Vivid Food Dreams and the Politics of South Vietnam (Dec 1)

One thing that has been interesting out here is that I’ve noticed my dreams are far more vivid and detailed, the memory of thiem lasts far longer than when I was home. Perhaps it’s my mind trying to cope with the perpetual ground hogs day that I’m living out here, giving me an escape to better places. The other night I dreamt of a pastry shop, in a mall somewhere. It was a large store painted in warm tones, and the glass case was filled with the wares of the trade. Outside its doors it was connected to a large courtyard done up in faux brick and iron fences, with table to match, against one wall a film was being played – old movie, grainy washed out colors, something along a beach I think (the movie).

It was winter, or perhaps fall beyond the large glass windows leading outside and everyone seemed to be bundled up a bit against the chill. Just beyond the courtyard of the bakery a group of mall patrons tool part in some sort of flash mob, choreographed dance to an old rock and roll song I recognized but couldn’t quite place, the melody familiar, but it had been a very long time since I’d heard the tune. It was night time, and as was common practice this day an independent film screening was held (every week) and the baked goods in the counter from the day were eventually moved out to tables, wrapped in cellophane and marked half off. I poked through the pile of cupcakes and muffins and scones to find what I was looking for – intently searching for Spiced Apple Pie Cinnamon rolls. This is a baked good I’ve never had in real life, but I could imagine it in great detail in my dreams. Two large square cinnamon rolls, like you find so often in bakeries and restaurants topped in a cream-cheese type sweet frosting, that had been spread with a pastry knife almost carelessly, leaving traces of the blades path in the frosting. On top of the frosting, small cubed red apple pieces done up in a sugar and cinnamon apple pie filling style glaze indicated I had found my prize. Two of them, wrapped together – perfect. I made my purchase at the register from a tall woman with a very short blond haircut, she was wearing a red apron adorned with the bakery logo over a blue button down shirt and made small talk about how these were her favorite item to eat here. While I was paying she glanced across the hall where a competing bakery had just opened, offering more restaurant style seating and a dinner menu – it’s loge a bright green and white it took up nearly as much space as the warm bakery I was in, without the large courtyard. I made my way to a table, where two coffees sat and steamed already placed there, though by who I never really saw, strange that in a dream so vivid with detail the woman I’m with lingers only as a shadow of blurs in my minds eye – I can’t place a face to her or anything. It would seem the dream was more about the dessert than the company. I recall cutting into the spiced apple pie cinnamon roll with the edge of my fork, wiggling the utensil the part the dough, revealing (though it had been wrapped in plastic a moment ago) a warm and gooey center, small wisps of steam coming up from the snack. The familiar dark brown cinnamon roll filling mixed in between flaky layers of white dough was full of more cubes of the cinnamon and sugar coated red apple that was on top of the cinnamon roll. Each bite tasted like better than the last, the sweetness of the apple pie filling mixed into the richness of the cinnamon roll and dough. I’m no baker, but when I get back to the USA, I’m going to find someone to make this for me.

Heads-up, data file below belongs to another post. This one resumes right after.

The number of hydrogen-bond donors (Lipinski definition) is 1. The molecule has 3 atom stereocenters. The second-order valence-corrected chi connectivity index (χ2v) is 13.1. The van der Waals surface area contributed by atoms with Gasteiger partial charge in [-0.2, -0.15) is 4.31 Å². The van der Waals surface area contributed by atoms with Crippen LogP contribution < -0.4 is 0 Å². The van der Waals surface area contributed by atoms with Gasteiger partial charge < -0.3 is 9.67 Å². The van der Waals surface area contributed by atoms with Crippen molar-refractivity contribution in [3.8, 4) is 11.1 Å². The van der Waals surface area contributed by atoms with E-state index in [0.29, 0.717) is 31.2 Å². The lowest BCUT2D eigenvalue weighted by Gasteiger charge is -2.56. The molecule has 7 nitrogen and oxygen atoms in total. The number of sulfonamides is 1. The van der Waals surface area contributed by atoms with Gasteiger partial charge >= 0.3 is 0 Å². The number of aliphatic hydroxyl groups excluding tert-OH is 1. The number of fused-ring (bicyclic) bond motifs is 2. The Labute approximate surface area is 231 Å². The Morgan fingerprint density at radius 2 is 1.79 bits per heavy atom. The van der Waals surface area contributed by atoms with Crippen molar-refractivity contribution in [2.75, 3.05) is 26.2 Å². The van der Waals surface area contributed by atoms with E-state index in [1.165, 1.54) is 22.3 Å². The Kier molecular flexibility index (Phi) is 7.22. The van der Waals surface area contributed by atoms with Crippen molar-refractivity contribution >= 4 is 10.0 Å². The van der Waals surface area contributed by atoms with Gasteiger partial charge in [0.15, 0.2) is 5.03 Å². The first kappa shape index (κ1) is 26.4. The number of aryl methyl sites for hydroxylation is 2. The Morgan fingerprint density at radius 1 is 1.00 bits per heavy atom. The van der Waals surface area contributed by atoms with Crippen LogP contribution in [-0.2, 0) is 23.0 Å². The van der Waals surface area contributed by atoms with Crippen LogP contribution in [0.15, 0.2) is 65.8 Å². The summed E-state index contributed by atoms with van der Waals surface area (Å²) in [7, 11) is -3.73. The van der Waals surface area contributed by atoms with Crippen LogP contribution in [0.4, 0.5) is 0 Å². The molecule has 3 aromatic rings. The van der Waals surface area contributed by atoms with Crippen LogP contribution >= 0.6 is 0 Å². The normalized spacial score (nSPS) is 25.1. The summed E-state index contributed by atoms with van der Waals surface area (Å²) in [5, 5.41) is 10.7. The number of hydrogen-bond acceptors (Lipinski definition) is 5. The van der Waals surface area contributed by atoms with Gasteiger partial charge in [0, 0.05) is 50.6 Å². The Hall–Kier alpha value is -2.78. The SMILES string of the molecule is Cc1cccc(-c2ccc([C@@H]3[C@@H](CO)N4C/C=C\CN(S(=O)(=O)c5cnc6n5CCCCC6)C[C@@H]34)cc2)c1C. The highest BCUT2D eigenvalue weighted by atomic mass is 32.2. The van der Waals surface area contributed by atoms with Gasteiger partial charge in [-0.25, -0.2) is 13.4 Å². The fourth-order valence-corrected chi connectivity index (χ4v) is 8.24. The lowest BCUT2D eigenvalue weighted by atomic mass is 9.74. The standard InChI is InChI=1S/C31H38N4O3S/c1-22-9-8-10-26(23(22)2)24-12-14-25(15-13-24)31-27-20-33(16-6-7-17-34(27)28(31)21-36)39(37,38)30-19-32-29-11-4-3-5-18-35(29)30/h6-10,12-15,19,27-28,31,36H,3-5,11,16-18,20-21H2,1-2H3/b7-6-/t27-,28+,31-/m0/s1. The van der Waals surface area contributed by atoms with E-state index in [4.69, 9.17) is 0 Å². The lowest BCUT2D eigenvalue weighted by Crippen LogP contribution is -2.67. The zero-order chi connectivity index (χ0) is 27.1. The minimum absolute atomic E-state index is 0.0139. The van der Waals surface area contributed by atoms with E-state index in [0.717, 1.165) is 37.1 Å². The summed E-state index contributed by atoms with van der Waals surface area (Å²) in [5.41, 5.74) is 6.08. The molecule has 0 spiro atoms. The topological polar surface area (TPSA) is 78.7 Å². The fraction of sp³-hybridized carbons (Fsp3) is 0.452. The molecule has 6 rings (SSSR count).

We’ve been on a constant west heading now for the last few days, the fish seem to have eluded us in the Fiji waters and we’re now steaming (used loosely since we have a diesel engine) toward the Solomon Islands and PNG. It sounds as if this will be my main region of operations for the next few month, Jose tells me. Then the fish will migrate back east and we will head towards Samoa, and then back to Fiji. We’ve had a piss poor last three settings, loosing the entire catch to fast tuna and slow nets so hopefully this next set we actually bring fish on. We would have been full if we had made all three of those sets and would be probably tied up in Pohnpei right now along side two of our sister ships that are (were) full and already there.

I had an interesting conversation last night on the bridge while we were more or less in auto-navigation mode with the Vietnamese 2nd officer. Conversation is a word that perhaps gives more credit to the content of our dialogue than is due, considering he barely speaks English and I don’t speak any Vietnamese. I was able to gather however that he is from South Vietnam, in Saigon (same-same America he says). He gives me a bit of a tour of the various radar and sonar displays and navigation display and then we sit silent for a bit. Hand gestures and tired forced-accent laden platitudes perhaps exhausted for this evening when all of a sudden, and unsolicited he speaks up again, “Barrack Obama bad, we no like Barrack Obama in Vietnam.”

I can’t help but smile at the fact that despite the thousands of miles of separation of our two countries and totally different lifestyles and educations, we’ve found common footing in the dislike of the current American President. I simply reply “No like Obama in America either” using my best forced accent as if mangling my speech will make it easier for him to understand “very very corrupt, bad president.”

Vietnam just moved up a peg in my book.

Published by wanderingnick208

Nick Henderson is an FAA rated commercial pilot, world traveler, blogger, podcaster, photographer, and all-around good guy. His love of travel, adventure, food, and fun has taken him around the world and back again.

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